Like most things in life, stress can be good or very bad.
Good stress (eustress) motivates us, bad stress is debilitating. Mountains of research over the past few decades has clearly shown how damaging occupational stress is, radiating out to all areas of our lives. It’s vital to ensure that you have good coping strategies and the confidence to use them in the most productive way.
Being stressed at work can lead to all sorts of physical, and emotional difficulties like depression, anxiety, sleep disturbances, gastrointestinal disorders, and headaches, just to name a few. Stress can affect our work performance, damage our relationships with family, friends and colleagues and have severe consequences on our health. In fact, stress is associated with the six leading causes of death – heart disease, cancer, lung ailments, accidents, cirrhosis of the liver, and suicide – with 75 – 90% of all doctor’s visits being for stress-related complaints!
Work stress is complex and can involve environmental or personal factors, or both. Environmental factors include long hours, heavy workloads, conflicting or ambiguous demands, strict or shifting deadlines, job insecurity, and interpersonal conflict. Sometimes we can change these things, sometimes we can’t. Personal factors determine how we respond and this is something we can change. Change your thinking, change your world. Basically, we all respond differently according to our model of the world.
Personality, past events, coping strategies and resources all play a role. We only interpret events as stressful if we think they exceed our resources, or coping strategies and that’s why some events are perceived as stressful while others are seen as a challenge, and why different people respond differently to similar events. Challenging stressors produce excitement (good stress), threatening stressors produce anxiety (bad stress). When we have the time, knowledge and resources to manage a situation we feel very little or no stress. However when we don’t, we rely on our coping strategies.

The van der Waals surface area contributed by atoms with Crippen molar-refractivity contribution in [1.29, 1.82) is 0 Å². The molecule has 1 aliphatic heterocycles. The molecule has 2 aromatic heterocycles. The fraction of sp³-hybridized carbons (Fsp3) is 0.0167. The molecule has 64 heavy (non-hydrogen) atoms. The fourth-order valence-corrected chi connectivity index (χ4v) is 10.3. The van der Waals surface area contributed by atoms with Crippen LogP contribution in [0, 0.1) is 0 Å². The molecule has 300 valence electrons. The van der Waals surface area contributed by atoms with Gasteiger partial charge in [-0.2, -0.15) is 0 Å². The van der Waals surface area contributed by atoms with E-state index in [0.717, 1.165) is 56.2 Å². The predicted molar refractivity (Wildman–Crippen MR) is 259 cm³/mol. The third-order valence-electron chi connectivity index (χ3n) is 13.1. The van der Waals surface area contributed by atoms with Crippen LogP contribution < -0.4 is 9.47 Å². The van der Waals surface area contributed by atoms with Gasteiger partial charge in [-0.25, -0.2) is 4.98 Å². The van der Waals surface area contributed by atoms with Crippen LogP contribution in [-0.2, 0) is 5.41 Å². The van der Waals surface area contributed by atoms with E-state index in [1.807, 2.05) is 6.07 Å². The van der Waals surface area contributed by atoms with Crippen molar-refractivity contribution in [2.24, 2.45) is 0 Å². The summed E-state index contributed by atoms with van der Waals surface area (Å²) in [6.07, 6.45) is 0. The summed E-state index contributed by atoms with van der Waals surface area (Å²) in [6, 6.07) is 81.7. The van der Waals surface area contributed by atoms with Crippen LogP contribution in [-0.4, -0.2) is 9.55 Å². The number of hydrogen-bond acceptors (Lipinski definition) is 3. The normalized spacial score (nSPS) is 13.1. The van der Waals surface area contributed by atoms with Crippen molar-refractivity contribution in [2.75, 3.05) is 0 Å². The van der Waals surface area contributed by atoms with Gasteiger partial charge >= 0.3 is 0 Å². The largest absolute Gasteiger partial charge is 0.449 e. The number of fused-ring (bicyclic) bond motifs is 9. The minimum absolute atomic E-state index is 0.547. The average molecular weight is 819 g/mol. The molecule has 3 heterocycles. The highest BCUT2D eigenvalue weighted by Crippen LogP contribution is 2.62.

Problem-focused coping strategies work on altering the stressor in some way (eg. reducing workload); Emotion-focused coping strategies alter how we feel about a stressor (eg. “I’m doing my best”), whereas;
Avoidance coping strategies are aimed at escaping from or disengaging from the situation either emotionally or behaviourally (eg. chatting with friends, surfing the net).
Each of these strategies are important and can be useful in the right circumstances, but if we use the wrong strategy we actually make the situation worse. For instance, if you’re feeling overwhelmed by your workload and use avoidance (ie. phone a friend) you actually make the situation worse by wasting valuable time. Chatting to your friend no doubt makes you feel better temporarily, but it doesn’t solve the problem. A short conversation to vent may be helpful, but an hour long conversation really won’t. Whereas, discussing the situation (and preferably offering a potential solution), with your supervisor may solve the problem.
If you need help managing your stress levels, arrange an appointment today.
DEBORAH FARRELL (MCounPsych)